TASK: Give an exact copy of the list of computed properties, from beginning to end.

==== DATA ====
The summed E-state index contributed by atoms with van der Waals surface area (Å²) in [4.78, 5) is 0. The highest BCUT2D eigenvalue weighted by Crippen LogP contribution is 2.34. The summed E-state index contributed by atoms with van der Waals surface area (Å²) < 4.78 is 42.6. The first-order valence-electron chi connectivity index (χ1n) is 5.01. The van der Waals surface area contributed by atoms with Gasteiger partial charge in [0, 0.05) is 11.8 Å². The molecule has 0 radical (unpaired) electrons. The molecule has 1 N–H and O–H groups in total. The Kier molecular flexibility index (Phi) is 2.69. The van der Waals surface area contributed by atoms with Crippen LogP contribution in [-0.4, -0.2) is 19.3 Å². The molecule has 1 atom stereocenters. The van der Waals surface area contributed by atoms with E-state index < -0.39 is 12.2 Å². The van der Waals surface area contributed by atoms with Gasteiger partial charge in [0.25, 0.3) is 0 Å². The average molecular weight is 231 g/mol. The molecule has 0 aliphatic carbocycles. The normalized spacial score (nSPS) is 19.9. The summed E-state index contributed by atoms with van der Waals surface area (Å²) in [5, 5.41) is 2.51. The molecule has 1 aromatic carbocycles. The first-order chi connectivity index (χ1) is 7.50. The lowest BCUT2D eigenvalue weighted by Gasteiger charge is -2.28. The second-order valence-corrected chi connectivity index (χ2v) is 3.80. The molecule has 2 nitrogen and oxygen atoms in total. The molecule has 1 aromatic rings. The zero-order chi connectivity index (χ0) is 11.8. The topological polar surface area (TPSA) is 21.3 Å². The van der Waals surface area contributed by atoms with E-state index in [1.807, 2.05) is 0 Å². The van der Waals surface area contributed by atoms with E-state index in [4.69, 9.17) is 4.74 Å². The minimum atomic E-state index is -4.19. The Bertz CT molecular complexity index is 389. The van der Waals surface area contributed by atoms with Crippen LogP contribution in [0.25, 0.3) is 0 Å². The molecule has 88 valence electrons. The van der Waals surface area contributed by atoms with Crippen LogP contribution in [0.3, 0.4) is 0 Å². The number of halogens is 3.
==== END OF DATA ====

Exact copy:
The summed E-state index contributed by atoms with van der Waals surface area (Å²) in [4.78, 5) is 0. The highest BCUT2D eigenvalue weighted by Crippen LogP contribution is 2.34. The summed E-state index contributed by atoms with van der Waals surface area (Å²) < 4.78 is 42.6. The first-order valence-electron chi connectivity index (χ1n) is 5.01. The van der Waals surface area contributed by atoms with Gasteiger partial charge in [0, 0.05) is 11.8 Å². The molecule has 0 radical (unpaired) electrons. The molecule has 1 N–H and O–H groups in total. The Kier molecular flexibility index (Phi) is 2.69. The van der Waals surface area contributed by atoms with Crippen LogP contribution in [-0.4, -0.2) is 19.3 Å². The molecule has 1 atom stereocenters. The van der Waals surface area contributed by atoms with E-state index < -0.39 is 12.2 Å². The van der Waals surface area contributed by atoms with Gasteiger partial charge in [0.25, 0.3) is 0 Å². The average molecular weight is 231 g/mol. The molecule has 0 aliphatic carbocycles. The normalized spacial score (nSPS) is 19.9. The summed E-state index contributed by atoms with van der Waals surface area (Å²) in [5, 5.41) is 2.51. The molecule has 1 aromatic carbocycles. The first-order chi connectivity index (χ1) is 7.50. The lowest BCUT2D eigenvalue weighted by Gasteiger charge is -2.28. The second-order valence-corrected chi connectivity index (χ2v) is 3.80. The molecule has 2 nitrogen and oxygen atoms in total. The molecule has 1 aromatic rings. The zero-order chi connectivity index (χ0) is 11.8. The topological polar surface area (TPSA) is 21.3 Å². The van der Waals surface area contributed by atoms with E-state index in [1.807, 2.05) is 0 Å². The van der Waals surface area contributed by atoms with E-state index in [4.69, 9.17) is 4.74 Å². The minimum atomic E-state index is -4.19. The Bertz CT molecular complexity index is 389. The van der Waals surface area contributed by atoms with Crippen LogP contribution in [0.25, 0.3) is 0 Å². The molecule has 88 valence electrons. The van der Waals surface area contributed by atoms with Crippen LogP contribution in [0.3, 0.4) is 0 Å². The number of halogens is 3.